A common complication of high blood sugar or diabetes is damage to nerves throughout the body. This is known as peripheral neuropathy, and can cause debilitating pain, tingling, and other symptoms of anxiety in patients. Usually, symptoms of diabetic neuropathy begin in the legs and extend to the arms and other parts of the body. The persistently high blood sugar in diabetes causes nerve damage and degeneration in a number of different metabolic pathways. Our knowledge of metabolic disorders that are the root causes of diabetic nerve damage has increased dramatically. Unfortunately, there are currently few, if any, drugs specifically designed to treat the root cause of disease. For patients with symptoms of diabetic neuropathy, current treatment consists of strict blood sugar control and several medications that can relieve symptoms of diabetic neuropathy. Unfortunately, the current state of treatment is grossly inadequate for most patients with diabetic neuropathy.
There are a number of drugs in the research pathway that could potentially target multiple metabolic pathways associated with the development of diabetic neuropathy. When this drug is stopped, they can offer a unique therapy that aims to eliminate the cause rather than mask the symptoms of diabetic neuropathy.
Until this new class of drugs becomes available for the treatment of diabetic neuropathy, non-pharmaceutical interventions may provide better relief for diabetics with neurological complications.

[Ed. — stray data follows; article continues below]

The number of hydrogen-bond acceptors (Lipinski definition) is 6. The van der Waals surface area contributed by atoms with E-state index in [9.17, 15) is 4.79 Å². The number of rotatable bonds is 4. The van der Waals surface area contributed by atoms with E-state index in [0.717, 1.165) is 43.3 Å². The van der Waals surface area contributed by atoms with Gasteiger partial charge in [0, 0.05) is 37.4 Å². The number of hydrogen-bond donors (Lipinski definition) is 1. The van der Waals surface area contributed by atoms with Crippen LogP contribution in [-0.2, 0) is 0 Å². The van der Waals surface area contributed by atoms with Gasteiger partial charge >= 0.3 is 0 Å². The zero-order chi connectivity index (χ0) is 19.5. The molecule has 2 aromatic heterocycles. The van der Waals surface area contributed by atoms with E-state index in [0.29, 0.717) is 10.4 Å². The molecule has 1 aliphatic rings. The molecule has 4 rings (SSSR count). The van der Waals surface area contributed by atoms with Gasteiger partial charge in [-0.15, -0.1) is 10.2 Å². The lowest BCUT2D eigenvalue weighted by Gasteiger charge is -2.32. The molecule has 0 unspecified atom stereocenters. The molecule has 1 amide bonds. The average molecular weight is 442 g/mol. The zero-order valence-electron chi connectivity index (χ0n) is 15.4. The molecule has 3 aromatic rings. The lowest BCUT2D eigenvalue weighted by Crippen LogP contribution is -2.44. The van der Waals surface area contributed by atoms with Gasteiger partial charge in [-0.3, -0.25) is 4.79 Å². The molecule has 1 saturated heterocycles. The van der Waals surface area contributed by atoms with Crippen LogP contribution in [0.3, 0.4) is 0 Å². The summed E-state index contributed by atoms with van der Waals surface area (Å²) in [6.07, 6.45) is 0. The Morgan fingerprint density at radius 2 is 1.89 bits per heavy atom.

Indeed, there are advances in the treatment of physical neuropathy that can currently benefit diabetic neuropathy patients. Let me share the results of a study by the John Hopkins team of surgeons and the results regarding the physical therapy profession in Australia. If you or someone you know has diabetic neuropathy, this test should be familiar to you.
But first we need a little lesson on how nerves physically behave in the body, as well as a little background on what can happen to nerves in people with diabetes. Once we understand the nature of these peripheral nerves, we can talk about the specific results of these two groups and how they benefit diabetics.
What happens to the nerves in your arms and legs when you reach, stretch, bend, walk, or simply move from one position or posture to another? This may not be something you have ever thought about, but it is important and important, especially for those with diabetic neuropathy. For a moment, think that nerves are very similar to cables that run through your body. Now imagine for a moment that your arms are folded at the elbows. The nerves in your arms are also flexed and have less tension in this position. But what do you think happens to those nerves when you reach for something from above?
Due to the change in position, the nerves first stretch and then tighten and mock. To prevent excessive stretching, which can damage nerves; The nerves also need to slip and move. This is a concept to keep in mind. so that healthy nerves shift and move with changes in the position of the body parts. This shift is important in preventing tension from building up on the nerves, which can cause damage.